Cullen Crawford writes biting, absurdist material for The Onion News Network, Groupon, The Late Live Show and more, and is also one of the funniest people I follow on Twitter (read this article for context for the above tweet). He's is in a pretty unique position here in Chicago as a supremely funny dude that generates a ton of material, but doesn't perform live all that much.
You can, however, see him in the flesh tonight, as a panelist for The International Movie Betting Game at 7pm in the Schubas Upstairs Lounge. I talked to Cullen over email this week about his background and the several projects currently occupying his time.
The Steamroller: Where'd you grow up and when did you move to Chicago?
Cullen Crawford: Ok. First of all, thank you for asking me questions for a website. The idea that anybody cares anything about me saying something is pretty much proof that God is dead.
I grew up outside of New Orleans, then Virginia, and then Raleigh. After college at Appalachian State in the mountains of NC, I moved here. The South has this weird thing of being the worst and also the best. I couldn't really appreciate it until I moved away. I'm probably never going back, but I like it now.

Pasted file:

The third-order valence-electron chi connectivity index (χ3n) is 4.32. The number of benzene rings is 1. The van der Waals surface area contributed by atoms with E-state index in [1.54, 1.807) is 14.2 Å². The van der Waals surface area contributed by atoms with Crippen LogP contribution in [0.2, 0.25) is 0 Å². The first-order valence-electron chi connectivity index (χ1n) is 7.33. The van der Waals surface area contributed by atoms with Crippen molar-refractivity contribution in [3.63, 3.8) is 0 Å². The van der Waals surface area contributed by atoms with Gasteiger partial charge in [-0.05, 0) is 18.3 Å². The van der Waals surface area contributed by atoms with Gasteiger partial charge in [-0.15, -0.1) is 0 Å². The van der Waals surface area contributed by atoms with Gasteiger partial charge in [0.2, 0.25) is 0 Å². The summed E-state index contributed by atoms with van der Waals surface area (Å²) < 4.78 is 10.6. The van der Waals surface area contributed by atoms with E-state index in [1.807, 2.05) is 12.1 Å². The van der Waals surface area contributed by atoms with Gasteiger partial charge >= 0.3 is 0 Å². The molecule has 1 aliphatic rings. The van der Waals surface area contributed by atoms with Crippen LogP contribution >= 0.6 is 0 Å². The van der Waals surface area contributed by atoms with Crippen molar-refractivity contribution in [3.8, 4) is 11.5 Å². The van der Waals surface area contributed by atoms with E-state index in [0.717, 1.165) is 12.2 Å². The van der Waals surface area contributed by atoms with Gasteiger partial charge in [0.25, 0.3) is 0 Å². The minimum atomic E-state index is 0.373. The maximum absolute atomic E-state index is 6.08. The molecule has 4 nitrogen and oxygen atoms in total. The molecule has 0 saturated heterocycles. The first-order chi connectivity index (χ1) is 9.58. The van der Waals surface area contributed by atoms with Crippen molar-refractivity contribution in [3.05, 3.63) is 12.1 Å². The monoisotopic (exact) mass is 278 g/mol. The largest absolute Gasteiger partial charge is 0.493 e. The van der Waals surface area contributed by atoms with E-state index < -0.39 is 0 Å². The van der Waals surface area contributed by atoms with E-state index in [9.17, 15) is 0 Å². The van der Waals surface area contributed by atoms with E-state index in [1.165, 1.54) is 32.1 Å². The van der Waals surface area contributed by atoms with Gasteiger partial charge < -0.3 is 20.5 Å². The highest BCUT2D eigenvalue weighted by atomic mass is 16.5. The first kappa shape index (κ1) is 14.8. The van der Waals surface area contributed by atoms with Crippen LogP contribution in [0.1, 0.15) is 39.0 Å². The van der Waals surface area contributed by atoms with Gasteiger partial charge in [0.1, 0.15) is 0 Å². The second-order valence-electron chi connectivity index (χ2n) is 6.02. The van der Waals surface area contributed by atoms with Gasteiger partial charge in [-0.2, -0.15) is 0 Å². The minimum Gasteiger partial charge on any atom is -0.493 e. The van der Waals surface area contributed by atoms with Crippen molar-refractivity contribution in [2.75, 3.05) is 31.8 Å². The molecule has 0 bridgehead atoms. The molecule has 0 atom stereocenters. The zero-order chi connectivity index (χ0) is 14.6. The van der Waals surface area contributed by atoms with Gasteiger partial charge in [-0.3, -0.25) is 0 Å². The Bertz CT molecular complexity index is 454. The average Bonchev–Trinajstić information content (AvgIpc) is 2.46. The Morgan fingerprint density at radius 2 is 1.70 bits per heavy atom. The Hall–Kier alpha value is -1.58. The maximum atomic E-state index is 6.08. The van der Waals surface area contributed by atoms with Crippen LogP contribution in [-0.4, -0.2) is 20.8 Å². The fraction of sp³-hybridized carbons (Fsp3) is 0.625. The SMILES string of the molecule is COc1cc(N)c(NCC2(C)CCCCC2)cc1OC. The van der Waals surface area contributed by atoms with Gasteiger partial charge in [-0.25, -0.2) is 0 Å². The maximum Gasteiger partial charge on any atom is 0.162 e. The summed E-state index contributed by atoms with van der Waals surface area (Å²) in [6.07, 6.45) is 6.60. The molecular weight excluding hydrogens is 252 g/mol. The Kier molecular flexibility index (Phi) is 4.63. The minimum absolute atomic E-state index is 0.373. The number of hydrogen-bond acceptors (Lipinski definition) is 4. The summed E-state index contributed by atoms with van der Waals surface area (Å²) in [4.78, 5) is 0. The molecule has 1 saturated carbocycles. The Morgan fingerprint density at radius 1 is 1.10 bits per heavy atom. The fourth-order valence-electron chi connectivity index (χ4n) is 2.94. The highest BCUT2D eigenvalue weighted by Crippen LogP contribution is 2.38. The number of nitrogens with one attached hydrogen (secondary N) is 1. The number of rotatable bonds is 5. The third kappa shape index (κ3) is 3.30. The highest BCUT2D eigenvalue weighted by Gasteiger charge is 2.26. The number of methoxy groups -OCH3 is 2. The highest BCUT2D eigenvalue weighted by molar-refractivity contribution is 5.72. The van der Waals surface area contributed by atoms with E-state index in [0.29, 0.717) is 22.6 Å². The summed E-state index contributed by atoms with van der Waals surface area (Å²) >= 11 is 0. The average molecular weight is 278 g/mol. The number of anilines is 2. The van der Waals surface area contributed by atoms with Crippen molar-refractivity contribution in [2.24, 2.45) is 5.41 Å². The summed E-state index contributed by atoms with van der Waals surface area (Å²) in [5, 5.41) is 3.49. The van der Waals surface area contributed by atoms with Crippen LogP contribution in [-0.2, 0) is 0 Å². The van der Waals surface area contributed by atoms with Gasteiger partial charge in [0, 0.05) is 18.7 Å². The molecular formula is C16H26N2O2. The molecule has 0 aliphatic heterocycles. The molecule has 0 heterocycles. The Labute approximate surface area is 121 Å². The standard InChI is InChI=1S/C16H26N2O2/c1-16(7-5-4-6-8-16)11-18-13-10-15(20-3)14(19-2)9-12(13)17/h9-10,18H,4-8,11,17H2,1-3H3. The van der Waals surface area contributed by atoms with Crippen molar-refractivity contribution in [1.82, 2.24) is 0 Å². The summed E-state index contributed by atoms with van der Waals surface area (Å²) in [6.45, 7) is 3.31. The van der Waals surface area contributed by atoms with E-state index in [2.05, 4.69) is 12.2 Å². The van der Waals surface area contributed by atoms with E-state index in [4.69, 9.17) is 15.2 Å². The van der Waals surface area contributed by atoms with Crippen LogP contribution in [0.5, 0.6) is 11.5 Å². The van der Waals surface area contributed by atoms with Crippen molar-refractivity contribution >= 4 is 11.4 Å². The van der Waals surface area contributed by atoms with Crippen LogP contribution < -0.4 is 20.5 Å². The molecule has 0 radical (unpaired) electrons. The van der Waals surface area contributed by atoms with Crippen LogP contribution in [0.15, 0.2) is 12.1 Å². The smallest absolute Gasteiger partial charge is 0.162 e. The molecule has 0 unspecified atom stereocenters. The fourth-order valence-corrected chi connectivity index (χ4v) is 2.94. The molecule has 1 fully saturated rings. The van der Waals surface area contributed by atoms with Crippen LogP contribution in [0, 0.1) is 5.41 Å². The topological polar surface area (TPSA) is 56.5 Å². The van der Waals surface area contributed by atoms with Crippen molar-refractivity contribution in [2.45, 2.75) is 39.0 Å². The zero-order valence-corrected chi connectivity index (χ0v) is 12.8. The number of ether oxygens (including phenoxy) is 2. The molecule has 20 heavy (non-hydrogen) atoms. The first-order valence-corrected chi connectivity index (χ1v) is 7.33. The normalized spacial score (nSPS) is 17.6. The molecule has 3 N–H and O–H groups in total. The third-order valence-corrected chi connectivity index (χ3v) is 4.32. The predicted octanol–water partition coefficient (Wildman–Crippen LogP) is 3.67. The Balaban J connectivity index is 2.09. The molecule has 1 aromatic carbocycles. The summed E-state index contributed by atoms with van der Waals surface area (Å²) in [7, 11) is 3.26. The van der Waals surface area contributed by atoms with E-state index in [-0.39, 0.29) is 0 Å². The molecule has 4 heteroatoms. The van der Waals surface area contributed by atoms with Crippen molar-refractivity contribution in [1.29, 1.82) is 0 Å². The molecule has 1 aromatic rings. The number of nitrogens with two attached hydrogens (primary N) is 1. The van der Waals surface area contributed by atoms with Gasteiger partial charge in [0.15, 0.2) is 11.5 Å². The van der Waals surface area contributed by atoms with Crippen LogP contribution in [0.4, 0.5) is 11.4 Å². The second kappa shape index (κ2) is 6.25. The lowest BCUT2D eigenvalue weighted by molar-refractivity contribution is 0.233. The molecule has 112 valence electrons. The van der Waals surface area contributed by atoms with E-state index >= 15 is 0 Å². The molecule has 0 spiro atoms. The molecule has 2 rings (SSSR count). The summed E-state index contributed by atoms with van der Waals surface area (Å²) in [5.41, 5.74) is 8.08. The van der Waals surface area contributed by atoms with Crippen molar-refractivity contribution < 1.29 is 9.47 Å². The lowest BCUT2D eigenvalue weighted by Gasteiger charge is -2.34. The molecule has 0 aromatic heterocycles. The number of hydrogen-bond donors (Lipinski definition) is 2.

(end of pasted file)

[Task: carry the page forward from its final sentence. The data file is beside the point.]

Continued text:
TS: Were you always in to comedy/writing or is that something you came into later on?
CC: I wanted to be a little hard-assed Ernest Hemingway clone in college because college is when you do that. I majored in creative writing and had to take a playwriting class and then basically just wrote plays that were series of ridiculous sketches because I didn't want to be there. I think there was one where the conceit was that the play was being put on by a Baptist church to scare children away from sin and was about a haunted abortion clinic and some kid getting AIDS from masturbating or something. Anyway after it was performed my professor was like "you should get into writing comedy." I think he wanted me nowhere near his beloved theater. So I did.